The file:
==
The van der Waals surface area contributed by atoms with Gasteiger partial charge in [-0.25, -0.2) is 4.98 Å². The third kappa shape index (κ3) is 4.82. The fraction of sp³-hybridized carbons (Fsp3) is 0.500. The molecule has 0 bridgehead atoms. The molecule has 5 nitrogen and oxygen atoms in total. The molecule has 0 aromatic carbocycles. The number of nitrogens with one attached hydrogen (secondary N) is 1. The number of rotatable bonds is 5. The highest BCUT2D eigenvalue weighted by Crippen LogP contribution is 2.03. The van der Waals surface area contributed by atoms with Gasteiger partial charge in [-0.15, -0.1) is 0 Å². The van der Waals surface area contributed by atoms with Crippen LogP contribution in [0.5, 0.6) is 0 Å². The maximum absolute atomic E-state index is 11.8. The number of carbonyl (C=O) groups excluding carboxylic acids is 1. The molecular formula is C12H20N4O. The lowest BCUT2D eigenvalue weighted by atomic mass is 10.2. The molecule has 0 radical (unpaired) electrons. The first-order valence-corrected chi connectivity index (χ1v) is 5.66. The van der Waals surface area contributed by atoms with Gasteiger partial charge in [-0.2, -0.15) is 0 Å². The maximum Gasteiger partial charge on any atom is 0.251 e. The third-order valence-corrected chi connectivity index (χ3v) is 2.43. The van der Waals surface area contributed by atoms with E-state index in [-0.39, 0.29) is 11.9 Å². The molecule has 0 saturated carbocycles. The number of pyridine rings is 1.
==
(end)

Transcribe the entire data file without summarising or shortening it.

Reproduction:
The van der Waals surface area contributed by atoms with Gasteiger partial charge in [-0.25, -0.2) is 4.98 Å². The third kappa shape index (κ3) is 4.82. The fraction of sp³-hybridized carbons (Fsp3) is 0.500. The molecule has 0 bridgehead atoms. The molecule has 5 nitrogen and oxygen atoms in total. The molecule has 0 aromatic carbocycles. The number of nitrogens with one attached hydrogen (secondary N) is 1. The number of rotatable bonds is 5. The highest BCUT2D eigenvalue weighted by Crippen LogP contribution is 2.03. The van der Waals surface area contributed by atoms with Gasteiger partial charge in [-0.15, -0.1) is 0 Å². The van der Waals surface area contributed by atoms with Crippen LogP contribution in [0.5, 0.6) is 0 Å². The maximum absolute atomic E-state index is 11.8. The number of carbonyl (C=O) groups excluding carboxylic acids is 1. The molecular formula is C12H20N4O. The lowest BCUT2D eigenvalue weighted by atomic mass is 10.2. The molecule has 0 radical (unpaired) electrons. The first-order valence-corrected chi connectivity index (χ1v) is 5.66. The van der Waals surface area contributed by atoms with Gasteiger partial charge in [-0.2, -0.15) is 0 Å². The maximum Gasteiger partial charge on any atom is 0.251 e. The third-order valence-corrected chi connectivity index (χ3v) is 2.43. The van der Waals surface area contributed by atoms with E-state index in [-0.39, 0.29) is 11.9 Å². The molecule has 0 saturated carbocycles. The number of pyridine rings is 1.